Thanks to Israeli director, Egyptian filmmakers boycott festival

Louise Sarant

The sixth annual short-film festival at the French Cultural Center in Cairo (CFCC), “Recontres de l’Image,” started out with 49 screenings. That number has now dropped to 17 after the jury, composed of three Egyptian directors and actors, pulled out of the competition and a number of Egyptian short films followed them.

The catalyst for the mass exodus from the festival was the inclusion of the film Almost Normal, directed by Keren Ben Raphael, an Israeli director who studies at the prestigious French cinema school La Fémis, whose students have contributed films to the competition.

The seven-day program for the festival had already been widely distributed when Ahmed Atef, a film critic, director and jury member resigned from his position two weeks ago after discovering that one of the participants was Israeli. Atef issued a statement outlining his position and received the complete support of the Cinema Syndicate.

“The participation of a film by an Israeli filmmaker is completely unacceptable,” said Shoukry Abu Emiera, the secretary general of the Cinema Syndicate. “Any Egyptian artist who travels to Israel or participates in an Israeli production–given the atrocities that Israel commits on a daily basis–is boycotted by the syndicate.”

Initially, in an attempt to “save” the festival, in the words of CFCC head Jean-Pierre Debaere, the center announced that the “offending” film would be withdrawn.

Almost Normal tells the story of Shai, an Israeli boy in Tel Aviv who is about to turn 12 and wishes for a normal birthday, which is tainted every year by the anniversary of his grandfather’s death.

The decision to withdraw Almost Normal was revoked on the order of the French Ministry of Foreign Affairs. Debaere explains that “the Ministry considered it inconceivable not to screen this film because of the director”s nationality.”

Admitting that the retraction of his initial first statement was very “embarrassing,” Debaere also stressed that the reaction from Ahmed Atef and other Egyptian participants “came as a total surprise for us, because other Israeli movies had been screened at the center before and were never stigmatized like this short film is.”

The Wall, by French-Israeli director Simone Bitton about the erection of the wall that separates Israelis and Palestinians was screened at the CFCC in 2006 and 2007. Abraham Segal”s documentary La Politique de Dieu (God”s Politics), was shown in 2008. These two full-length films produced by Israelis did not cause a stir when they were screened at the CFCC.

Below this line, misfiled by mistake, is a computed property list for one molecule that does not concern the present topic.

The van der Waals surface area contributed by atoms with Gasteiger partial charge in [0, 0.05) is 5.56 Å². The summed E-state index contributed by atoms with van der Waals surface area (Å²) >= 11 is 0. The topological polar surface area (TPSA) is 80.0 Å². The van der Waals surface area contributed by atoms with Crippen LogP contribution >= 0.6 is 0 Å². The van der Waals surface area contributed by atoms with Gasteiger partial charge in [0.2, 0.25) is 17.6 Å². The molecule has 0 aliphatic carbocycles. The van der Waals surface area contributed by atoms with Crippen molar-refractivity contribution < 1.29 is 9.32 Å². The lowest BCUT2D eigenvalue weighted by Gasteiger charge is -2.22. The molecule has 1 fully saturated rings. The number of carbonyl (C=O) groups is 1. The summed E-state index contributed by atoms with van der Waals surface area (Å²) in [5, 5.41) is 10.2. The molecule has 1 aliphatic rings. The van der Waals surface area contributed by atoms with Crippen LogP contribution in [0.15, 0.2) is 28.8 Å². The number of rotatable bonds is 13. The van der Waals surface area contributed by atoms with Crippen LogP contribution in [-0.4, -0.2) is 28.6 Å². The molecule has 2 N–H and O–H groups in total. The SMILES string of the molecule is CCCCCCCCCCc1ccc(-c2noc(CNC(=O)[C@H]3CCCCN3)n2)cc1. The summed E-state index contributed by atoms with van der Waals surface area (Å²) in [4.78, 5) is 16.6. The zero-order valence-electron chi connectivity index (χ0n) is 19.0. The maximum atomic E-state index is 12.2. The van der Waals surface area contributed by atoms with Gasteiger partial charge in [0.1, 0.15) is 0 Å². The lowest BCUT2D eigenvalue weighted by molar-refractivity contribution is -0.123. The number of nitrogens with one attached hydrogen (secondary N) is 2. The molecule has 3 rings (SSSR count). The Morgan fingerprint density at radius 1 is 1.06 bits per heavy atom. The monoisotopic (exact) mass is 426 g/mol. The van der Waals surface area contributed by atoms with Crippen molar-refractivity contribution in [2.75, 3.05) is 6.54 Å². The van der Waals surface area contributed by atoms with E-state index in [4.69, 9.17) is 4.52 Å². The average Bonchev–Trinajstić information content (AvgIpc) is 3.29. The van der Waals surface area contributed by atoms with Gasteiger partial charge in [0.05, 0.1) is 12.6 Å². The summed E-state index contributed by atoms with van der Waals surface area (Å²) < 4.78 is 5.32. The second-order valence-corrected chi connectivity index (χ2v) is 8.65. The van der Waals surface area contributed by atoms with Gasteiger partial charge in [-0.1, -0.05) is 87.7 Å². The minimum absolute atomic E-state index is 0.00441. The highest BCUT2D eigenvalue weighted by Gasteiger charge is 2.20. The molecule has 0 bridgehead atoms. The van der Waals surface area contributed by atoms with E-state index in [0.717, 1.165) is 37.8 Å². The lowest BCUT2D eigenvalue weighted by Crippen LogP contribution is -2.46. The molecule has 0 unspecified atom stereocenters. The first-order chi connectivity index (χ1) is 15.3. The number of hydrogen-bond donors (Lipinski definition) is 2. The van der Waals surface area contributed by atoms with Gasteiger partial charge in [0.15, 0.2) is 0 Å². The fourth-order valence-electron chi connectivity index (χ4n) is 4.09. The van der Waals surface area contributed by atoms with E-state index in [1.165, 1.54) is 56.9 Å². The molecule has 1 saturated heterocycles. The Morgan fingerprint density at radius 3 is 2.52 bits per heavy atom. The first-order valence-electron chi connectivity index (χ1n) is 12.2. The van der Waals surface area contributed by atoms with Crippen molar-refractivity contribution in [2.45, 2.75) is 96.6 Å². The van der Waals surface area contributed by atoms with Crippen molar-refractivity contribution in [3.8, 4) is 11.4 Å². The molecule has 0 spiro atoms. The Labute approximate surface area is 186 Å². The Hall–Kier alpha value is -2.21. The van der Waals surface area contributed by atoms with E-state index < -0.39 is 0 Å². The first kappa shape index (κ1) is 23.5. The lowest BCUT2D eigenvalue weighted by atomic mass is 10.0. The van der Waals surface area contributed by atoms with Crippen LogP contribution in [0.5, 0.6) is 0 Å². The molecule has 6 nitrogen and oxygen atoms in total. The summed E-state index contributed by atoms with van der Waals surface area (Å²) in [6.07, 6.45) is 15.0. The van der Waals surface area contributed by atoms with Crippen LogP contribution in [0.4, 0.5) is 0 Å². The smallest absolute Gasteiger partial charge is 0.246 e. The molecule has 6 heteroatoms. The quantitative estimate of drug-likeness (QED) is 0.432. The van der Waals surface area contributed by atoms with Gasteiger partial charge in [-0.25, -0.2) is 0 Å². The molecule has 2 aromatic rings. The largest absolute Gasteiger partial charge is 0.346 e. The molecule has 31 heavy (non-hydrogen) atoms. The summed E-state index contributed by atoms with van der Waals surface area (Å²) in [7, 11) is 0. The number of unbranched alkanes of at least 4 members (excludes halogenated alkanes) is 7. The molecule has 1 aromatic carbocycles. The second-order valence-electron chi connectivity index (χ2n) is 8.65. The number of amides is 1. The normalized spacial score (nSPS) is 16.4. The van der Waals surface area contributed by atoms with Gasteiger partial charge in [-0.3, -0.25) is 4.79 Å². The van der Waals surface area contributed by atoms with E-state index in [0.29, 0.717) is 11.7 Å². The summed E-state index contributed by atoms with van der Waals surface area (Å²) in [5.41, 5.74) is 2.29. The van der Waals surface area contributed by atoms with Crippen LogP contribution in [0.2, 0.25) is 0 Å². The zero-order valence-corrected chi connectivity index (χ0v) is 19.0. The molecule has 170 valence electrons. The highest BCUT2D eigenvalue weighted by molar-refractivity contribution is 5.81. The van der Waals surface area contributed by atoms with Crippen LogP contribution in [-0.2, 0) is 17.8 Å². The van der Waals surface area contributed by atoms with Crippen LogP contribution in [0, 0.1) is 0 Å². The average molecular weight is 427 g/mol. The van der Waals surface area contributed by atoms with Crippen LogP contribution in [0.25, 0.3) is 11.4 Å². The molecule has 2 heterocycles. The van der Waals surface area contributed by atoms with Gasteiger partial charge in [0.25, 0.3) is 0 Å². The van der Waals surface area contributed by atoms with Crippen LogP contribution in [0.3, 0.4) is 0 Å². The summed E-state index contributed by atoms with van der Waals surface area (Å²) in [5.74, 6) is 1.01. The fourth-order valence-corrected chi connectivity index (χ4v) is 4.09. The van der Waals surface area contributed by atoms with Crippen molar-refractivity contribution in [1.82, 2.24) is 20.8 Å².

But since Ahmed Atef resigned from the jury, the decision to boycott the CFCC’s festival has snowballed as more and more directors have pulled out, with the support of the Cinema Syndicate. Those who didn’t pull out immediately may have felt pressure to.

Asser Yassin, a young Egyptian actor, assured that his decision to leave the arbitration committee was not influenced by the Cinema Syndicate. “It has nothing to do with Keren Ben Raphael”s nationality. I left the jury because I discovered on her CV that she served in the Israeli army, which I consider a terrorist organization,” he said.

Raphael spent a year and nine months in mandatory service with the Israeli army in a film unit where she edited and directed instructional films.

Kamla Abu Zekry, director and jury member, also withdrew her participation, saying that “for the past 30 years I have seen on TV children and people in Palestine killed by Israelis.”

She describes her move as a personal decision and a simple statement to condemn the atrocities that are committed against Palestinians. Questioned on the delicate and sensitive topic of “cultural normalization” between Egypt and Israel, Abu Zekry replied that “a dialogue will not be possible before Israel ceases to be a terrorist country.”

The festival, which was originally scheduled to run for seven days, will now take place over two and will present a selection of French and Romanian short films, cartoons and documentaries. Almost Normal will be screened on the first day of the festival.

On Thursday, 8 April at 8 pm the CFCC will screen five short-films and a cartoon all directed by La Fémis students. On Friday, 9 April at 7 pm the CFCC will screen a cartoon, nine short-films from France and Romania and a documentary.

Additional reporting by Waleed Marzouk.

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